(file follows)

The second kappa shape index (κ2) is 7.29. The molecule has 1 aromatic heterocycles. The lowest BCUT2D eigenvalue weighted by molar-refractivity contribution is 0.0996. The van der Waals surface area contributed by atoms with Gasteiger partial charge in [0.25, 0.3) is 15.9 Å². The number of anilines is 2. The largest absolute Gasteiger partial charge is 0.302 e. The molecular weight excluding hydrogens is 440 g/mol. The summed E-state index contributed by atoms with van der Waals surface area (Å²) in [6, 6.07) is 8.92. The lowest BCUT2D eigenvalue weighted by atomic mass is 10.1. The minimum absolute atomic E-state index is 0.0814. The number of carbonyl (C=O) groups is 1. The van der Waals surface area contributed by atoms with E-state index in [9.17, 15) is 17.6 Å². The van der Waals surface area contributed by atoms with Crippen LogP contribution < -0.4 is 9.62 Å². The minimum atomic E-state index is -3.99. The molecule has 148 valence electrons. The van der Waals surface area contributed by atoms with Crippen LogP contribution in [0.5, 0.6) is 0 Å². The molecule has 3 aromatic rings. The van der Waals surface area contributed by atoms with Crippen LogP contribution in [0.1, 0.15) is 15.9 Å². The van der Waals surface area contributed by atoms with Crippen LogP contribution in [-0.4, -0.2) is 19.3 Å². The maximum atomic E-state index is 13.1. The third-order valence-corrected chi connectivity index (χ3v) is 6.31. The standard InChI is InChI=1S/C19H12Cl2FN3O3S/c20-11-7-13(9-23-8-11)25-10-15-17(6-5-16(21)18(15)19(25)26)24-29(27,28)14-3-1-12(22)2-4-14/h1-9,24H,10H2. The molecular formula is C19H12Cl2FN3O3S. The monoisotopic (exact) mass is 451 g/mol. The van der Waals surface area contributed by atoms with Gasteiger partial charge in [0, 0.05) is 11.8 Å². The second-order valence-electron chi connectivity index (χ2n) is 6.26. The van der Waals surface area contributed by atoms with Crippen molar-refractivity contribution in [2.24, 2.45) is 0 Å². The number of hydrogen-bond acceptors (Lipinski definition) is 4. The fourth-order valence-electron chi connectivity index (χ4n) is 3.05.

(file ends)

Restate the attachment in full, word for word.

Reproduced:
The second kappa shape index (κ2) is 7.29. The molecule has 1 aromatic heterocycles. The lowest BCUT2D eigenvalue weighted by molar-refractivity contribution is 0.0996. The van der Waals surface area contributed by atoms with Gasteiger partial charge in [0.25, 0.3) is 15.9 Å². The number of anilines is 2. The largest absolute Gasteiger partial charge is 0.302 e. The molecular weight excluding hydrogens is 440 g/mol. The summed E-state index contributed by atoms with van der Waals surface area (Å²) in [6, 6.07) is 8.92. The lowest BCUT2D eigenvalue weighted by atomic mass is 10.1. The minimum absolute atomic E-state index is 0.0814. The number of carbonyl (C=O) groups is 1. The van der Waals surface area contributed by atoms with E-state index in [9.17, 15) is 17.6 Å². The van der Waals surface area contributed by atoms with Crippen LogP contribution < -0.4 is 9.62 Å². The minimum atomic E-state index is -3.99. The molecule has 148 valence electrons. The van der Waals surface area contributed by atoms with Crippen LogP contribution in [0.5, 0.6) is 0 Å². The molecule has 3 aromatic rings. The van der Waals surface area contributed by atoms with Crippen LogP contribution in [0.1, 0.15) is 15.9 Å². The van der Waals surface area contributed by atoms with Crippen LogP contribution in [-0.4, -0.2) is 19.3 Å². The maximum atomic E-state index is 13.1. The third-order valence-corrected chi connectivity index (χ3v) is 6.31. The standard InChI is InChI=1S/C19H12Cl2FN3O3S/c20-11-7-13(9-23-8-11)25-10-15-17(6-5-16(21)18(15)19(25)26)24-29(27,28)14-3-1-12(22)2-4-14/h1-9,24H,10H2. The molecular formula is C19H12Cl2FN3O3S. The monoisotopic (exact) mass is 451 g/mol. The van der Waals surface area contributed by atoms with Gasteiger partial charge in [0, 0.05) is 11.8 Å². The second-order valence-electron chi connectivity index (χ2n) is 6.26. The van der Waals surface area contributed by atoms with Crippen molar-refractivity contribution in [2.24, 2.45) is 0 Å². The number of hydrogen-bond acceptors (Lipinski definition) is 4. The fourth-order valence-electron chi connectivity index (χ4n) is 3.05.